Orica has begun producing ammonia at its Kooragang Island plant.
The plant’s restart was put on hold twice, due to a compressor issue and a minor nitric acid spill on site.
According to the explosives manufacturer the ammonia and ammonium nitrate plant closures "are estimated to have impacted earning before interest and tax by approximately $90 million this financial year".
The closures also negatively affected the Hunter Valley’s mining operations, as it caused a shortage of explosives.
Orica came under fire form the EPA and community groups over the initial and subsequent spills from its Kooragang Island, Port Botany, and Port Kembla plants.
Following these spills the EPA introduced more stringent environmental reporting laws.
Despite concerns over the initial 8 August spill, the EPA has since revised the results of its earlier sample.
The revised swab results and resulting estimates of the chromium six emissions at the Kooragang Island site were reportedly significantly less than those originally published after the initial leak.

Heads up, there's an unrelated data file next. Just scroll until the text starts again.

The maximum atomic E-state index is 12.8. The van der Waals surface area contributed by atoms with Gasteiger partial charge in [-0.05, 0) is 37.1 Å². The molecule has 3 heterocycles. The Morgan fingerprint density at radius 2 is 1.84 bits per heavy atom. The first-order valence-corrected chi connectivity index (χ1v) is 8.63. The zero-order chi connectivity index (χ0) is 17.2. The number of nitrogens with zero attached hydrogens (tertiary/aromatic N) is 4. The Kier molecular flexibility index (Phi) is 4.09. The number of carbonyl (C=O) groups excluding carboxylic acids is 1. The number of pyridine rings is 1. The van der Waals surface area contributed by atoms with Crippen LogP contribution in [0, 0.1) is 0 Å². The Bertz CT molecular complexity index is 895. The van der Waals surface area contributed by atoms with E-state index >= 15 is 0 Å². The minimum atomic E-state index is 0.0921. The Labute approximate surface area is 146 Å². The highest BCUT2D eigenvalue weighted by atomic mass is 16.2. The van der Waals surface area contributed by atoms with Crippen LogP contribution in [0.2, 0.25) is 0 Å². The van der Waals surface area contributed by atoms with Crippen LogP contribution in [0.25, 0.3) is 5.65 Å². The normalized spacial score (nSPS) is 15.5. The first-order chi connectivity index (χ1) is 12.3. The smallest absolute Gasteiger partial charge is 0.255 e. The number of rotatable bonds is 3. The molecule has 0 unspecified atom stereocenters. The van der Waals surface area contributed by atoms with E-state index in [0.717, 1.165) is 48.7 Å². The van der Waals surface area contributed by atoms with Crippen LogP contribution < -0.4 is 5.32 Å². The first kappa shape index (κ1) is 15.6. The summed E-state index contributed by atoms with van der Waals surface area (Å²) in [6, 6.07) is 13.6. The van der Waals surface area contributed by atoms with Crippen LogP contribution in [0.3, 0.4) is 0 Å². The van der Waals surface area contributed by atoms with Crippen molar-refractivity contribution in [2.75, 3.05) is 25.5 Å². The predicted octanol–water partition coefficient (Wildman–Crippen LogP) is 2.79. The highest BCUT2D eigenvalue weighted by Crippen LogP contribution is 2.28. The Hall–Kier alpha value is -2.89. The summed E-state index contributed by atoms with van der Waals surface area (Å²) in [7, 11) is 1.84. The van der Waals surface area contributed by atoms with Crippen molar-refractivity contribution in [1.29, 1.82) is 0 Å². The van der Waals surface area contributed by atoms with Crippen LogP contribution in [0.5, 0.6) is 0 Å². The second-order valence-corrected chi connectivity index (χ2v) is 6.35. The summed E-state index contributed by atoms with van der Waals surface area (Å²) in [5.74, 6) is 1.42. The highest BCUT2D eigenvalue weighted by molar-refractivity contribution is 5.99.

Original estimates put the spill at between ten kilograms and 20 kilograms, however the new test have corrected this to only one kilogram, or approximately 35 grams to 60 grams of chromium six spread across the Stockton area.
These new results have not changed the focus of the company.
Graeme Liebelt, Orica’s chief, said "these revised figures do not change the fact that we had an incident at Kooragang Island that we deeply regret.
"We have acknowledged that our response at the time was not what the community expected and we are working hard to regain trust and improve our communications."